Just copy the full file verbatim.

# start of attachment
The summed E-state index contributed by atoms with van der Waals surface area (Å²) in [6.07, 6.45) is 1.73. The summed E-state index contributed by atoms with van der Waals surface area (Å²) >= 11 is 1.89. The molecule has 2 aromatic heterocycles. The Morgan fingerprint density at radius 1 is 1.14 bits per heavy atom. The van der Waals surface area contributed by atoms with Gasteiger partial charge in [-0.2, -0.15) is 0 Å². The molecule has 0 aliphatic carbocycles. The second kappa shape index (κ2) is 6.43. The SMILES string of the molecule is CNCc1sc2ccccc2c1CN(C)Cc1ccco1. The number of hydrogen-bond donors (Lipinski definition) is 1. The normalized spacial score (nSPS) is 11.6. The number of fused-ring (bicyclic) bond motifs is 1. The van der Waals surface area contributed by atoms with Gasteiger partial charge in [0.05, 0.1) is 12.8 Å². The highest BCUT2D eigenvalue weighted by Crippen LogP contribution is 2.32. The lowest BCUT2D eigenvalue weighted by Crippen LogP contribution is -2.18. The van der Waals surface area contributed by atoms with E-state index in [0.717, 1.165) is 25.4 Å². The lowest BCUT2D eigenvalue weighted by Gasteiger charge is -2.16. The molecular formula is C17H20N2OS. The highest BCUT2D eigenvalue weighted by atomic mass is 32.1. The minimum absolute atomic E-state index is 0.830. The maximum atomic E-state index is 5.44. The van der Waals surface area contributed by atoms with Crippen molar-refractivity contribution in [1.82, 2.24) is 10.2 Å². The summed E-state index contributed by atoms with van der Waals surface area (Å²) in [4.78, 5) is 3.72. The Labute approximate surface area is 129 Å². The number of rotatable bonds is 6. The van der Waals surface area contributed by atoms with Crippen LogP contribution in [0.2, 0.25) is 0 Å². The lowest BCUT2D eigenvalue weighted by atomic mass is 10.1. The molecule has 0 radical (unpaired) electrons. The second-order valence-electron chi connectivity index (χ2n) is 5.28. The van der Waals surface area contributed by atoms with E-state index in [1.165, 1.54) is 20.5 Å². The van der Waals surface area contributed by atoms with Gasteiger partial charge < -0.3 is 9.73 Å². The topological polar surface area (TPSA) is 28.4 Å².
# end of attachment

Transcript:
The summed E-state index contributed by atoms with van der Waals surface area (Å²) in [6.07, 6.45) is 1.73. The summed E-state index contributed by atoms with van der Waals surface area (Å²) >= 11 is 1.89. The molecule has 2 aromatic heterocycles. The Morgan fingerprint density at radius 1 is 1.14 bits per heavy atom. The van der Waals surface area contributed by atoms with Gasteiger partial charge in [-0.2, -0.15) is 0 Å². The molecule has 0 aliphatic carbocycles. The second kappa shape index (κ2) is 6.43. The SMILES string of the molecule is CNCc1sc2ccccc2c1CN(C)Cc1ccco1. The number of hydrogen-bond donors (Lipinski definition) is 1. The normalized spacial score (nSPS) is 11.6. The number of fused-ring (bicyclic) bond motifs is 1. The van der Waals surface area contributed by atoms with Gasteiger partial charge in [0.05, 0.1) is 12.8 Å². The highest BCUT2D eigenvalue weighted by Crippen LogP contribution is 2.32. The lowest BCUT2D eigenvalue weighted by Crippen LogP contribution is -2.18. The van der Waals surface area contributed by atoms with E-state index in [0.717, 1.165) is 25.4 Å². The lowest BCUT2D eigenvalue weighted by Gasteiger charge is -2.16. The molecular formula is C17H20N2OS. The highest BCUT2D eigenvalue weighted by atomic mass is 32.1. The minimum absolute atomic E-state index is 0.830. The maximum atomic E-state index is 5.44. The van der Waals surface area contributed by atoms with Crippen molar-refractivity contribution in [1.82, 2.24) is 10.2 Å². The summed E-state index contributed by atoms with van der Waals surface area (Å²) in [4.78, 5) is 3.72. The Labute approximate surface area is 129 Å². The number of rotatable bonds is 6. The van der Waals surface area contributed by atoms with Crippen LogP contribution in [0.2, 0.25) is 0 Å². The lowest BCUT2D eigenvalue weighted by atomic mass is 10.1. The molecule has 0 radical (unpaired) electrons. The second-order valence-electron chi connectivity index (χ2n) is 5.28. The van der Waals surface area contributed by atoms with E-state index in [1.165, 1.54) is 20.5 Å². The van der Waals surface area contributed by atoms with Gasteiger partial charge < -0.3 is 9.73 Å². The topological polar surface area (TPSA) is 28.4 Å².